Is the U.S. Betraying Its Kurdish Allies?
President Trump vowed to withdraw United States troops from the Syrian border with Turkey. But such a move could harm one of America’s most loyal partners in the Middle East, the Kurds, who have been crucial to fighting the Islamic State. Guest: Eric Schmitt, who covers terrorism and national security for The New York Times. For more information on today’s episode, visit nytimes.com/thedaily.
Background coverage: President Trump’s announcement raised fears that he was giving Turkey the go-ahead to move against Kurdish forces in northern Syria.The American pullback could create a void in the region that could benefit Iran, Russia and the Islamic State.American troops have “operated between two allies: Turkey and the Kurds,” our colleagues write in a news analysis. “The problem for Washington has been that the two hate each other.”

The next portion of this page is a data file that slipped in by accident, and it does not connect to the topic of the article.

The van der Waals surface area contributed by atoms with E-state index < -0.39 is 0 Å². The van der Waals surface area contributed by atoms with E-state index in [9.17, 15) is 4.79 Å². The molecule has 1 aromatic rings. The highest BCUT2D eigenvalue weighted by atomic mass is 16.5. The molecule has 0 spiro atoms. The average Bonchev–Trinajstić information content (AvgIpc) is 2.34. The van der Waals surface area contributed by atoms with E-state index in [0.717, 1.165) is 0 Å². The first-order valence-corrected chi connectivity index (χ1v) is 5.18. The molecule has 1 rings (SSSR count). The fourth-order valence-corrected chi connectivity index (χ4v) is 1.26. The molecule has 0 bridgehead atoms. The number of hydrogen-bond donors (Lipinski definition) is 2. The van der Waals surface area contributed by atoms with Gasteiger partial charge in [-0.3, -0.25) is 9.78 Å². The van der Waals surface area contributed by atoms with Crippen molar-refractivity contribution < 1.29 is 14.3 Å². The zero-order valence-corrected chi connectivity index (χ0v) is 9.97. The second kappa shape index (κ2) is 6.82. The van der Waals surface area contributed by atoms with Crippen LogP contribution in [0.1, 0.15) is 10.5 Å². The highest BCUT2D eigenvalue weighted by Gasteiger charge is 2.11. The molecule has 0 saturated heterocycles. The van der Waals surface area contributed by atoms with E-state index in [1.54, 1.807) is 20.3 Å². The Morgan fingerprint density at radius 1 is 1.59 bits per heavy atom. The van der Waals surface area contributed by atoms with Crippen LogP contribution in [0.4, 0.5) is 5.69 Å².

Members of the American diplomatic corps testified about the state of U.S. foreign policy in private hearings on Capitol Hill this week. According to our national political correspondent, their testimonies revealed “a remarkably consistent story” about the ways in which career diplomats have been...
The presence of U.S. troops in northern Syria was designed to protect America’s allies and keep its enemies there in check. President Trump’s unilateral withdrawal from the region quickly, and predictably, unraveled a tenuous peace on the volatile border between Syria and Turkey. His decision...
Last night in Ohio, The New York Times co-hosted a presidential debate for the first time in more than a decade. Marc Lacey, The Times’s National editor, moderated the event with the CNN anchors Erin Burnett and Anderson Cooper.
It was also the first debate since Democrats started an impeachment...